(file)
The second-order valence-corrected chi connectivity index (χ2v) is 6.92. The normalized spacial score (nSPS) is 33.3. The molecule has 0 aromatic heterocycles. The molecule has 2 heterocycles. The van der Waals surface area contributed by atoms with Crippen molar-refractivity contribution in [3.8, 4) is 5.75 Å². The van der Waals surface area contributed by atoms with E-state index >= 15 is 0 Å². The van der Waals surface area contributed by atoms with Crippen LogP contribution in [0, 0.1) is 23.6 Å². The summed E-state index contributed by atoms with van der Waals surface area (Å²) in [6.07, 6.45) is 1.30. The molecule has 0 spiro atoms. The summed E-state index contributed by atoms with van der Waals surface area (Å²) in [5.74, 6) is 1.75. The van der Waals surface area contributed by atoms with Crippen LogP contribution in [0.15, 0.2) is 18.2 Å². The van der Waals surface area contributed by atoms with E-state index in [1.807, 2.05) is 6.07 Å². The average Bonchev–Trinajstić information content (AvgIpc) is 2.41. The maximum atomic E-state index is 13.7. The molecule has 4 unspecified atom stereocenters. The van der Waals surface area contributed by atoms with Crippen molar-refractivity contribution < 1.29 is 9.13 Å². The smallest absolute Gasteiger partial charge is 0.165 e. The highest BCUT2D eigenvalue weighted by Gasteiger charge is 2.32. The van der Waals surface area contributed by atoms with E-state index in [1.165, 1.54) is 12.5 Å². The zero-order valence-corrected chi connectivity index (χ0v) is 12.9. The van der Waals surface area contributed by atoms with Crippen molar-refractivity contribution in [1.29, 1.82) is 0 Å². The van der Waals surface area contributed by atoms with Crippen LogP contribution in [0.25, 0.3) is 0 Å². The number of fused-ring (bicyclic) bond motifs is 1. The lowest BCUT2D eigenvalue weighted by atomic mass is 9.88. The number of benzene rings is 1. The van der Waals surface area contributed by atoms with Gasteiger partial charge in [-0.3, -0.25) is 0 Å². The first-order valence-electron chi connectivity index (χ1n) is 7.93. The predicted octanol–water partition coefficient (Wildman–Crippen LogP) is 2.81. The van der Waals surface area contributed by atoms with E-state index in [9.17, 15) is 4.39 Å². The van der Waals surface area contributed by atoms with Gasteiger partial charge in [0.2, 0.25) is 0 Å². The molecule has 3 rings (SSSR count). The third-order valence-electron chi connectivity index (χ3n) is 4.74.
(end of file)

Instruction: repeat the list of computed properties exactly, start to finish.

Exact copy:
The second-order valence-corrected chi connectivity index (χ2v) is 6.92. The normalized spacial score (nSPS) is 33.3. The molecule has 0 aromatic heterocycles. The molecule has 2 heterocycles. The van der Waals surface area contributed by atoms with Crippen molar-refractivity contribution in [3.8, 4) is 5.75 Å². The van der Waals surface area contributed by atoms with E-state index >= 15 is 0 Å². The van der Waals surface area contributed by atoms with Crippen LogP contribution in [0, 0.1) is 23.6 Å². The summed E-state index contributed by atoms with van der Waals surface area (Å²) in [6.07, 6.45) is 1.30. The molecule has 0 spiro atoms. The summed E-state index contributed by atoms with van der Waals surface area (Å²) in [5.74, 6) is 1.75. The van der Waals surface area contributed by atoms with Crippen LogP contribution in [0.15, 0.2) is 18.2 Å². The van der Waals surface area contributed by atoms with E-state index in [1.807, 2.05) is 6.07 Å². The average Bonchev–Trinajstić information content (AvgIpc) is 2.41. The maximum atomic E-state index is 13.7. The molecule has 4 unspecified atom stereocenters. The van der Waals surface area contributed by atoms with Crippen molar-refractivity contribution < 1.29 is 9.13 Å². The smallest absolute Gasteiger partial charge is 0.165 e. The highest BCUT2D eigenvalue weighted by Gasteiger charge is 2.32. The van der Waals surface area contributed by atoms with E-state index in [1.165, 1.54) is 12.5 Å². The zero-order valence-corrected chi connectivity index (χ0v) is 12.9. The van der Waals surface area contributed by atoms with Crippen molar-refractivity contribution in [1.29, 1.82) is 0 Å². The van der Waals surface area contributed by atoms with Crippen LogP contribution in [0.25, 0.3) is 0 Å². The number of fused-ring (bicyclic) bond motifs is 1. The lowest BCUT2D eigenvalue weighted by atomic mass is 9.88. The number of benzene rings is 1. The van der Waals surface area contributed by atoms with Gasteiger partial charge in [-0.3, -0.25) is 0 Å². The first-order valence-electron chi connectivity index (χ1n) is 7.93. The predicted octanol–water partition coefficient (Wildman–Crippen LogP) is 2.81. The van der Waals surface area contributed by atoms with E-state index in [9.17, 15) is 4.39 Å². The van der Waals surface area contributed by atoms with Gasteiger partial charge in [0.2, 0.25) is 0 Å². The molecule has 3 rings (SSSR count). The third-order valence-electron chi connectivity index (χ3n) is 4.74.